Revenue clamp down on construction self employment
Tax officials are to target false self-employment as part of a crackdown on recruitment agencies in the construction sector, Construction Enquirer reported.
HM Revenue & Customs had already announced that it would be appoint 100 new inspectors to track down agencies believed to be evading £500m in tax payments. But the Revenue has now confirmed it will also examine the tax status of workers as part of the campaign.
The focus will be on the issue of recruitment agencies wrongly applying employment status laws in order to avoid paying employers National Insurance contributions and other benefits such as holiday pay.
Recruitment agencies reacted with concern, worried that the shift will lead to an attack on self employment in the construction sector, undermining the need for a flexible economic workforce in the current economic climate.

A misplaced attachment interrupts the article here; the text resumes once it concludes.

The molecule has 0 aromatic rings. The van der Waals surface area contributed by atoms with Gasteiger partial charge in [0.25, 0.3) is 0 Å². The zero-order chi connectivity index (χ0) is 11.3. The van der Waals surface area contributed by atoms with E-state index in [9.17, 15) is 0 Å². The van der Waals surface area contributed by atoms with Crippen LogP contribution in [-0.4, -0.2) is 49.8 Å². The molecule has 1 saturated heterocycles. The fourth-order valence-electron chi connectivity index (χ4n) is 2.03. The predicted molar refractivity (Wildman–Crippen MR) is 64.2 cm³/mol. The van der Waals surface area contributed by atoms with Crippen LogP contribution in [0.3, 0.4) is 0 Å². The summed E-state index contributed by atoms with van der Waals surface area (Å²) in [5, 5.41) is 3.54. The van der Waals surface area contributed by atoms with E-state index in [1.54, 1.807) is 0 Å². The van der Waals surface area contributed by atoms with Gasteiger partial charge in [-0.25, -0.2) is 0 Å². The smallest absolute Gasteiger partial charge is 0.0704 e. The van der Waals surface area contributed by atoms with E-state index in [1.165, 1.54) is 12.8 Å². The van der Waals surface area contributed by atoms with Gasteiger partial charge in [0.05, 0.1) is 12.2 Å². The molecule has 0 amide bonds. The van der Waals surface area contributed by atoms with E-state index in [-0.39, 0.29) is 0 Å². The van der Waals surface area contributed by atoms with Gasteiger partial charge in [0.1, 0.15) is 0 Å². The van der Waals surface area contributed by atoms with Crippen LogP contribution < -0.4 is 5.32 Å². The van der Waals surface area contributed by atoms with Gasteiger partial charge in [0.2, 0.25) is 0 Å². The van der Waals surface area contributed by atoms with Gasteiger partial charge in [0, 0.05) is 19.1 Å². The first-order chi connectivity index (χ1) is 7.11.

Kevin Green, Chief Executive of the Recruitment and Employment Confederation, said: “We are committed to working effectively with the Government to address examples of bogus self-employment.
“However, it is also critical for the UK economy that we promote legitimate self-employment.
“If we want to retain a dynamic construction industry in the UK we need to retain its use of a skilled and flexible workforce.
“Payroll companies help the self employed particularly with the administration of pay. Together with the review of iR35, we urge the Government to look into this whole area as part of their commitment to help small businesses and entrepreneurs.”
But union heads were quick to welcome the news. George Guy Acting General Secretary of Ucatt, said: “The confirmation that the HMRC is cracking down on false self-employment being undertaken by employment agencies is welcome news.
“False self-employment is endemic in agencies operating in construction and is costing the taxpayer millions of pounds every year in lost revenue.
“Employment agencies must realise that they can no longer get away with falsely self-employing workers and denying them the most basic employment rights.”